...a thoroughly researched and immensely readable account ... Cook does a stirringly sensitive job describing the core beliefs that gave 'ER' strength even in the war's darkest days ... Readers will encounter in these pages an intimate, touchingly human Eleanor Roosevelt – an icon they can both admire and genuinely like.
...the Eleanor Roosevelt who inhabits these meticulously crafted pages transcends both first-lady history and the marriage around which Roosevelt scholarship has traditionally pivoted ... is her Sisyphean labors on behalf of refugees, many of them Jews threatened by the Nazi killing machine, that make ER heartachingly relevant.
Cook fleshes out the generally accepted perception of Roosevelt as more progressive than her husband, more eager to preserve the best of the New Deal (even as war loomed) and to foster a more egalitarian and inclusive society ... For the most part, Cook skims quickly through Eleanor's later years, almost as though tiring of her subject. But her discussion of the former first lady's encounters with the 'crude misogyny' of the men in the U.N.'s U.S. delegation is vivid.
...in isolation, this final volume offers only occasional glimpses into the complex bond between the first couple ... Ms Cook’s book essentially ends with FDR’s death in April 1945, with just 30 pages of 'epilogue' devoted to the final 17 years of Eleanor’s life—years in which she became unshackled, so to speak, from her role as a politician’s wife.
Keeping the focus on her actions and reactions, Cook skillfully narrates the epic history of the war years ... It’s a tribute to Cook’s rich portrait that after three enormous volumes, I still wanted to know more. The ironies of Eleanor’s death make her life even more poignant and moving; their omission leaves her as a timeless and legendary figure
One of the most extraordinary aspects of the third volume of Blanche Wiesen Cook's monumental biography of Eleanor Roosevelt is the way it ends. I don't think I've ever read another biography where the death of the subject is noted in an aside of less than 10 words, on the second to last page of the book ... packed with many revealing small incidents, as well as detailed accounts of her tireless work on behalf of progressive causes ... I've read all three volumes of Cook's biography and, taken together, they present an exhausting and exhilarating story, as well as undeniably melancholy one.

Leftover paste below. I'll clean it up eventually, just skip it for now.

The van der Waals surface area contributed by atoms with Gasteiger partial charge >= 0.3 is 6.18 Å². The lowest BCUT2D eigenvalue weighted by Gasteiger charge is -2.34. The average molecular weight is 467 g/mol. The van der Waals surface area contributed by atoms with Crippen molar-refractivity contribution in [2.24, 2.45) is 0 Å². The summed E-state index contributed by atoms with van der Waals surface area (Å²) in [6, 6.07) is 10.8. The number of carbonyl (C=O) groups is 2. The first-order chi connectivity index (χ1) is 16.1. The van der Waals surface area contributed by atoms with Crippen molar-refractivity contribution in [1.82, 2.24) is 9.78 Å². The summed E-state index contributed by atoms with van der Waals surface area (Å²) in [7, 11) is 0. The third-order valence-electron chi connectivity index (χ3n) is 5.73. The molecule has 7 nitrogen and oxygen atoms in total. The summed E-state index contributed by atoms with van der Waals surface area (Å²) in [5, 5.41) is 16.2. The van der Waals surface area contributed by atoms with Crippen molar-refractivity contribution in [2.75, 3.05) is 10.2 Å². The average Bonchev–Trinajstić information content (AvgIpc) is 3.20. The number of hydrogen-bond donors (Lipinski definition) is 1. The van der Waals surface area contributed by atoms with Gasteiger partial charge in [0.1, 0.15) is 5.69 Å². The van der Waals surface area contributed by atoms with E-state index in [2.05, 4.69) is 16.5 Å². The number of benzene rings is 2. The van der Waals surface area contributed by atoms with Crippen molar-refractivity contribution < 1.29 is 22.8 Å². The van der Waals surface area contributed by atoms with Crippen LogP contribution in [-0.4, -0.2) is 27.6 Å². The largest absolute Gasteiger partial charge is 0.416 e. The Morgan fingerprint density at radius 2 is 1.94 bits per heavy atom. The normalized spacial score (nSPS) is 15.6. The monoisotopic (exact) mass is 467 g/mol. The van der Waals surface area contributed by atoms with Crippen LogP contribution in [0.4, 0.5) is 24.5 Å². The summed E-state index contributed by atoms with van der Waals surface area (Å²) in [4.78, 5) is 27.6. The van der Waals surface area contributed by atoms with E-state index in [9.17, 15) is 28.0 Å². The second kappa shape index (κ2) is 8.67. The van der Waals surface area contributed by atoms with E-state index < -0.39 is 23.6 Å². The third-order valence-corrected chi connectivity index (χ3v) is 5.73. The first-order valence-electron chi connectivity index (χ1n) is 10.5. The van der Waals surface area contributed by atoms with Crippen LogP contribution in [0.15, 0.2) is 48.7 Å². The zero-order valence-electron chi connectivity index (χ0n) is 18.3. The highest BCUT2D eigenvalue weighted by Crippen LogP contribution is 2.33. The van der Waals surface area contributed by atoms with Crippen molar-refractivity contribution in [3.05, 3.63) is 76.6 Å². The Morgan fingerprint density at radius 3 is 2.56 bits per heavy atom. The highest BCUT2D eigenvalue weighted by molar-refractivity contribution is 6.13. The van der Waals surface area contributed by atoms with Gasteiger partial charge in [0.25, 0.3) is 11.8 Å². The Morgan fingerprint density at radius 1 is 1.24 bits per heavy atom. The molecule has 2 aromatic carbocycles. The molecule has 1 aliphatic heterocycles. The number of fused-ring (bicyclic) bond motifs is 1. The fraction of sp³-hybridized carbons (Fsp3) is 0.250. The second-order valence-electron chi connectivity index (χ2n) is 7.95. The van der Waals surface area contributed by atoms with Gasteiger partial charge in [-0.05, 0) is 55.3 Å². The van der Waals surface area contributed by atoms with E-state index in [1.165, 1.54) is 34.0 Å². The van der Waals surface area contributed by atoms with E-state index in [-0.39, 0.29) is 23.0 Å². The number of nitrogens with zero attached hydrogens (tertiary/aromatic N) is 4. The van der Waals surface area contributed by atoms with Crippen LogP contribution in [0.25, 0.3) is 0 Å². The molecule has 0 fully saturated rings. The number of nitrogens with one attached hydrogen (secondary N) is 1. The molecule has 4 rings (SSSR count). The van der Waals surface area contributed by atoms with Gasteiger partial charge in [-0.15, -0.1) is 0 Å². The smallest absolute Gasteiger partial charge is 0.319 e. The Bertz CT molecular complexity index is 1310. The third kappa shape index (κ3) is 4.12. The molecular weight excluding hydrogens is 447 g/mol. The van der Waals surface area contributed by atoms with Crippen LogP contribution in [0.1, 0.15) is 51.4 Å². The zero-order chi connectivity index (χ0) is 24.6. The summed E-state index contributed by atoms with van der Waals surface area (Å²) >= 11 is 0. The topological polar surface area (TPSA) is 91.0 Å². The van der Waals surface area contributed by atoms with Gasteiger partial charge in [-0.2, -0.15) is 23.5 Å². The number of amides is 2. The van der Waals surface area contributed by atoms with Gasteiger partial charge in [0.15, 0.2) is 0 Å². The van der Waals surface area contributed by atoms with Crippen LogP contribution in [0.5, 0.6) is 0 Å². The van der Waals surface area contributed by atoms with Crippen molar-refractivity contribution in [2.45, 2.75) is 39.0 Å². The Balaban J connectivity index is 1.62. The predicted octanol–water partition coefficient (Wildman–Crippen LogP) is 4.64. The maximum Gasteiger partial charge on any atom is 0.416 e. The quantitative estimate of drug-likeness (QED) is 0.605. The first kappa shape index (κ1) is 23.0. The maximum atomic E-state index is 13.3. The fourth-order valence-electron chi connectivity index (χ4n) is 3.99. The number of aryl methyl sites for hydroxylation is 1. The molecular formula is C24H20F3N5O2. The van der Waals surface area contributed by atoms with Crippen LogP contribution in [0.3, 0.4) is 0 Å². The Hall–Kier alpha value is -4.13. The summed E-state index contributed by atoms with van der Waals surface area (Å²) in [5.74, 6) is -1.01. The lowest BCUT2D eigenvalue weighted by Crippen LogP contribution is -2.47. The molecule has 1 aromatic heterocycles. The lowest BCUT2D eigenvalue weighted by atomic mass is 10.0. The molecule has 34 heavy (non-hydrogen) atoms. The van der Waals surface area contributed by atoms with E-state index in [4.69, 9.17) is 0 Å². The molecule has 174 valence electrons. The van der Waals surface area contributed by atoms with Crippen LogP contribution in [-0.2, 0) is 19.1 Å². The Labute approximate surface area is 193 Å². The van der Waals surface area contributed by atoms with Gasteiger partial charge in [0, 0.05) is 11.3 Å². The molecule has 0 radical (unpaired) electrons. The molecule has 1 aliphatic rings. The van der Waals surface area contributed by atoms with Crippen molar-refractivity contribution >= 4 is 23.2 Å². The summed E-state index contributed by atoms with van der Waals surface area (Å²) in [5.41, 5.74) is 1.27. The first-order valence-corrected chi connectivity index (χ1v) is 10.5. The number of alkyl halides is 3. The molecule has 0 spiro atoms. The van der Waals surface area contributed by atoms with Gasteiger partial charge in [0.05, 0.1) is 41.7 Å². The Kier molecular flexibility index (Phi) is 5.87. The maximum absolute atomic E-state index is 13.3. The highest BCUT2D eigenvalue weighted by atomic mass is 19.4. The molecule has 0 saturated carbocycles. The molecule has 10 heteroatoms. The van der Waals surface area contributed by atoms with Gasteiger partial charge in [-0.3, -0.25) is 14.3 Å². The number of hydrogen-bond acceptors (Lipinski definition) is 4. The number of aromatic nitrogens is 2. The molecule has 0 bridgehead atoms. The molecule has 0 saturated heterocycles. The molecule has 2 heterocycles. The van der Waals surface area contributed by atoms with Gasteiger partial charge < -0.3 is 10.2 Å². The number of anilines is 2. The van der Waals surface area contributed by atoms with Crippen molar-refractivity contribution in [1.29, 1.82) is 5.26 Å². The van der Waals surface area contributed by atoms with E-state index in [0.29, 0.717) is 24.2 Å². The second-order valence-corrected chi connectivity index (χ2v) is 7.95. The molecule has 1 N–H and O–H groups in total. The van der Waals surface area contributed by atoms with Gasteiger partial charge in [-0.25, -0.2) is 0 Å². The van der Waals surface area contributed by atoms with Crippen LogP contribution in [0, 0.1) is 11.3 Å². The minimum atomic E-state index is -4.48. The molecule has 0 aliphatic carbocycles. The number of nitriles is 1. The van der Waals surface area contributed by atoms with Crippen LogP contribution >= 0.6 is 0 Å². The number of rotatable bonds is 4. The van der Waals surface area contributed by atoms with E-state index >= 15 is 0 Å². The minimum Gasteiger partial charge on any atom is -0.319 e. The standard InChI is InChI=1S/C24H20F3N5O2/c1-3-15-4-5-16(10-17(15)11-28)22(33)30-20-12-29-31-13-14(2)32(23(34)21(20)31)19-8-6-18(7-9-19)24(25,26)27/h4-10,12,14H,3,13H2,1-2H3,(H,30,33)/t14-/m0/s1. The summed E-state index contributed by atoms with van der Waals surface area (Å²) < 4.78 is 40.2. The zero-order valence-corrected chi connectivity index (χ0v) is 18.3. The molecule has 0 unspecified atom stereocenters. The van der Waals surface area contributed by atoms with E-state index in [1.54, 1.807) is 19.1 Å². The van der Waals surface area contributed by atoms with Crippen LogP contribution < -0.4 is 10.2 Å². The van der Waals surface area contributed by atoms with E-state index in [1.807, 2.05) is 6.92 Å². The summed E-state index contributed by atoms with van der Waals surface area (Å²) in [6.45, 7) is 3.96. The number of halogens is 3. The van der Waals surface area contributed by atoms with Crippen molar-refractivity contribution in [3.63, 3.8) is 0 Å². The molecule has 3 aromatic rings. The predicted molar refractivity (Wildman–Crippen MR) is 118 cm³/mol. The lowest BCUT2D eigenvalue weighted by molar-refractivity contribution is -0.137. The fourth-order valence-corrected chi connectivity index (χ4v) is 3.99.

...this account of her wartime efforts on behalf of liberal democracy would have had more impact in a better-proportioned book ... Even Cook’s assessment of the Roosevelts’ fraught marriage seems tired here...Cook’s dislike of FDR as a person — glib, calculating, and secretive where his wife was sincere, honest and occasionally maladroit — is obvious ... It’s hard to resist the conclusion that she simply ran out of steam on this project. This bloated yet truncated volume brings to a disheartening close the work of groundbreaking scholarship launched with such promise.
Eleanor Roosevelt, Volume 3 depicts ER’s emergent public persona with more detail and anecdote than in the previous two volumes, and Cook’s prose reflects that shift, with cool, crisp sentences that avoid her earlier worshipful tone. Even as Cook treads familiar history, her perspective, through ER’s eyes, is vigorous and fresh, the comparisons with our own darkening world subtle and yet potent ... Cook packing ER’s last 17 years into an afterword, a rich period in which the former first lady traveled extensively, advocating for human rights and the critical importance of the United Nations as a hub of international peace and goodwill. Despite this editorial misfire, Eleanor Roosevelt, Volume 3 achieves the biographer’s lofty goal: to bring ER to life through her own words and deeds.